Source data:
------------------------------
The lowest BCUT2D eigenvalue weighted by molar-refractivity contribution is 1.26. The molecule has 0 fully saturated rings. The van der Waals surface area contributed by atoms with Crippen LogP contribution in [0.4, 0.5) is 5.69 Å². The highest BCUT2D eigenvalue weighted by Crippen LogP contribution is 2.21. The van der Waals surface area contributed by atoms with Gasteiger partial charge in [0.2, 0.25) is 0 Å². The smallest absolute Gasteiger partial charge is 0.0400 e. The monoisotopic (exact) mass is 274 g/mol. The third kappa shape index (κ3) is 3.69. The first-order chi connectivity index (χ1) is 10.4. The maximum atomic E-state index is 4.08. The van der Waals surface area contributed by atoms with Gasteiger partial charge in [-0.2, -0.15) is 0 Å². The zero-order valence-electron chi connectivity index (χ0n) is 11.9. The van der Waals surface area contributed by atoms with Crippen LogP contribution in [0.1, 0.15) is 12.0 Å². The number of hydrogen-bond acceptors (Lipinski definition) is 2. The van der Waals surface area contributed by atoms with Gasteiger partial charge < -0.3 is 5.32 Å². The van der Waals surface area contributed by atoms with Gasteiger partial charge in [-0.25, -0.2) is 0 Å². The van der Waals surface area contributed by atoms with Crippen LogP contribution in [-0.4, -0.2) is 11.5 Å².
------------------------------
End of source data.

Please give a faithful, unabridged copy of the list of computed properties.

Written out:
The lowest BCUT2D eigenvalue weighted by molar-refractivity contribution is 1.26. The molecule has 0 fully saturated rings. The van der Waals surface area contributed by atoms with Crippen LogP contribution in [0.4, 0.5) is 5.69 Å². The highest BCUT2D eigenvalue weighted by Crippen LogP contribution is 2.21. The van der Waals surface area contributed by atoms with Gasteiger partial charge in [0.2, 0.25) is 0 Å². The smallest absolute Gasteiger partial charge is 0.0400 e. The monoisotopic (exact) mass is 274 g/mol. The third kappa shape index (κ3) is 3.69. The first-order chi connectivity index (χ1) is 10.4. The maximum atomic E-state index is 4.08. The van der Waals surface area contributed by atoms with Gasteiger partial charge in [-0.2, -0.15) is 0 Å². The zero-order valence-electron chi connectivity index (χ0n) is 11.9. The van der Waals surface area contributed by atoms with Crippen LogP contribution in [0.1, 0.15) is 12.0 Å². The number of hydrogen-bond acceptors (Lipinski definition) is 2. The van der Waals surface area contributed by atoms with Gasteiger partial charge < -0.3 is 5.32 Å². The van der Waals surface area contributed by atoms with Gasteiger partial charge in [-0.25, -0.2) is 0 Å². The van der Waals surface area contributed by atoms with Crippen LogP contribution in [-0.4, -0.2) is 11.5 Å².